Some of the lakes sampled in the present study (Amara and Balta Albă) were also investigated by other authors, but focusing on the detection of halophilic microorganisms (bacteria and archaea) and phyto- and zooplankton species in relation with physical-chemical parameters, and also on the evaluation of halobacterial extracellular hydrolytic activities. However, our study complements these data with results regarding the anthropogenic pollution [32] [33] [34] . The pollution of monitored lakes with potentially pathogenic microorganisms was evaluated through the quantitative assay of the number of total coliform bacteria, fecal coliforms and enterococci (Figure 2). Total coliforms group indicates the general pollution with pathogenic microorganisms originating from the anthropic systems, as well as from the natural ecosystems (soil, plants, and animals), the fecal coliforms are specific indicators of recent fecaloid pollution with human and animal origin and enterococci―an indicator that confirms the fecal origin of chronic water pollution. For water samples taken in the 2015 campaign, the values obtained for total coliform bacteria indicated a moderate bacteriological contamination level with a tendency towards critical values (Amara Lake). In 2016 the values for this parameter varied between a moderate level of contamination (Lake Caineni) and a high level of contamination (Amara and Jirlau lakes). The coliform group is widespread in nature and is not considered to be of direct epidemiological importance for water analysis. This group of bacteria indicates the general pollution with potentially pathogenic microorganisms originating from anthropogenic systems (household wastewater, livestock), but also with allohtonic species originating from natural ecosystems (soil, plants, animals). In 2015, the values obtained for fecal coliform bacteria―a specific indicator of fecaloid pollution of human and animal origin―indicated a moderate to critical level of bacteriological contamination. In 2016, for the Jirlau and Amara lakes, there was a slight increase in the values of this indicator, the level of bacteriological pollution ranging between moderate and excessive (Lake Amara). In both sampling campaigns, enterococcal values indicated a level of contamination ranging from critical to excessive. The bacterial species/members of this group are eliminated in the environment from the intestinal tract of human and animals, being of fecal origin. Along with fecal coliforms, and due to their particular resistance to physical, chemical and biological agents, these species have an important sanitary value as indicators for fecal water pollution. In the area of the monitored lakes, this type of pollution can indicate the existence of some local sources of pollution (domestic waste water evacuation, wastewater from livestock farmers, etc.) and/or diffuse sources of pollution (infiltration from agricultural land, pastures, etc.). Taking into account the generally high recorded values for total coliform bacteria, thermotolerant/fecal coliform bacteria, enterococci obtained for the monitored lakes, it can be concluded that these lakes are affected by continuous contamination, both indicators of recent and chronic pollution being recorded at high values. As a result, it is necessary to identify the sources of pollution and to apply appropriate management to minimize the negative impact on water quality. The results from 2015 indicated levels admitted by current standards, yet higher than those reported by other authors [35] . Of all the samples, the total number of coliform bacteria and fecal coliforms only in the Amara Lake water exceeded the maximum admissible levels [36] [37] , indicating a high level of domestic fecaloid pollution; the lake being near the village of Amara, a possible explanation for this high bacterial load would consist of sporadic discharge of household waste, but also the contamination with organic fertilizers used for the surrounding agricultural lands (anthropogenic influence). Instead, the results for the samples harvested in 2016 indicate an increase of domestic fecaloid pollution, a possible explanation being household waste discharges as well as the infiltration/fertilization of farmland with manure, aspects that could explain the eutrophication of the lakes from the respective area (Balta Alba, Amara, Jirlau).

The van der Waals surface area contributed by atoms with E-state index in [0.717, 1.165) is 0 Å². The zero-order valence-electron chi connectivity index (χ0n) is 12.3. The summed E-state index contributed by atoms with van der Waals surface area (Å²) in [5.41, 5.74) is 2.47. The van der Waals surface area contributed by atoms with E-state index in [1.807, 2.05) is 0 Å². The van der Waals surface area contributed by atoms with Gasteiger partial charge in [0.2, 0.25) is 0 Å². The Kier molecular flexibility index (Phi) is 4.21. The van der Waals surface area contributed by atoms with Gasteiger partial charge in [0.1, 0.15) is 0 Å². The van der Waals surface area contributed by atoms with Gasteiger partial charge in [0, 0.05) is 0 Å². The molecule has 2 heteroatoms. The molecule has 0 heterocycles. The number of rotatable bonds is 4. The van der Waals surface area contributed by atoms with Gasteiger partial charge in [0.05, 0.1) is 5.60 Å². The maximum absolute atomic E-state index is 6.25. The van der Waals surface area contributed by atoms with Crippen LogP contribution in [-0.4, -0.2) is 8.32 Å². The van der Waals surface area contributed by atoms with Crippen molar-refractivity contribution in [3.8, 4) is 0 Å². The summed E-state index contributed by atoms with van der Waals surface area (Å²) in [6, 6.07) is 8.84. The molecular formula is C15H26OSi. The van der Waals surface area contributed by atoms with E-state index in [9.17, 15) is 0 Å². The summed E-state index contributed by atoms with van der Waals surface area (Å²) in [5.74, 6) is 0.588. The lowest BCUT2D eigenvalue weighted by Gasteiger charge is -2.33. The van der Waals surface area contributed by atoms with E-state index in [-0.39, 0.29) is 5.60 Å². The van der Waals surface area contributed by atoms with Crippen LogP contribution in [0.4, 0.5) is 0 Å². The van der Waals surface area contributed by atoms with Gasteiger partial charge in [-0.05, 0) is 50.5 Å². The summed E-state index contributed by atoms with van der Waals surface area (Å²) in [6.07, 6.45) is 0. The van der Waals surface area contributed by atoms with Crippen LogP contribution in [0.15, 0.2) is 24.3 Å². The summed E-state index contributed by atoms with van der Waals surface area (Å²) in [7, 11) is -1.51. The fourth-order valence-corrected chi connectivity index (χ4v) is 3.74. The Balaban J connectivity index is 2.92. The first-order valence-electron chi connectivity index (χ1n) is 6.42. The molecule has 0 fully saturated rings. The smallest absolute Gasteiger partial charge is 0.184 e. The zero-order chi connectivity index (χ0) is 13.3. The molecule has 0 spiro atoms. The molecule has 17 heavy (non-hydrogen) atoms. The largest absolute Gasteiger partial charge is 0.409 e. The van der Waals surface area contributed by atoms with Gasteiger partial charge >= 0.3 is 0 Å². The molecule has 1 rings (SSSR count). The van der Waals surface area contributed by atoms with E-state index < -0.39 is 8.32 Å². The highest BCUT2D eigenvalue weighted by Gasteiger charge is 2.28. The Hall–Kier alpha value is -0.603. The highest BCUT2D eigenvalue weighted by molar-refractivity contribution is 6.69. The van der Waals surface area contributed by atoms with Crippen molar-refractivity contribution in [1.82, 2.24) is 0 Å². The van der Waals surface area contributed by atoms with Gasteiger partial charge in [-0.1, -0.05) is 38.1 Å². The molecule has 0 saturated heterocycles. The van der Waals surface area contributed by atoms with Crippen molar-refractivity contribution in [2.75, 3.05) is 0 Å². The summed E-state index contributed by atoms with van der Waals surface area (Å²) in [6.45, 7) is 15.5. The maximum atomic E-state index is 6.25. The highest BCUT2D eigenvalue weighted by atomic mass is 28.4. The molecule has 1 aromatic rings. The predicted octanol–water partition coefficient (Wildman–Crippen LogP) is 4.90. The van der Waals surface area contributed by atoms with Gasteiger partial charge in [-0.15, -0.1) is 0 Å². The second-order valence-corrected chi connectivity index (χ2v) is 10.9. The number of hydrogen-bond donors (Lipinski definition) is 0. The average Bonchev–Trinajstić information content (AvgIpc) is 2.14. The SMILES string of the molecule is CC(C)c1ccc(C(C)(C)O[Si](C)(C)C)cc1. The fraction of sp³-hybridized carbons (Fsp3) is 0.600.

4. Conclusion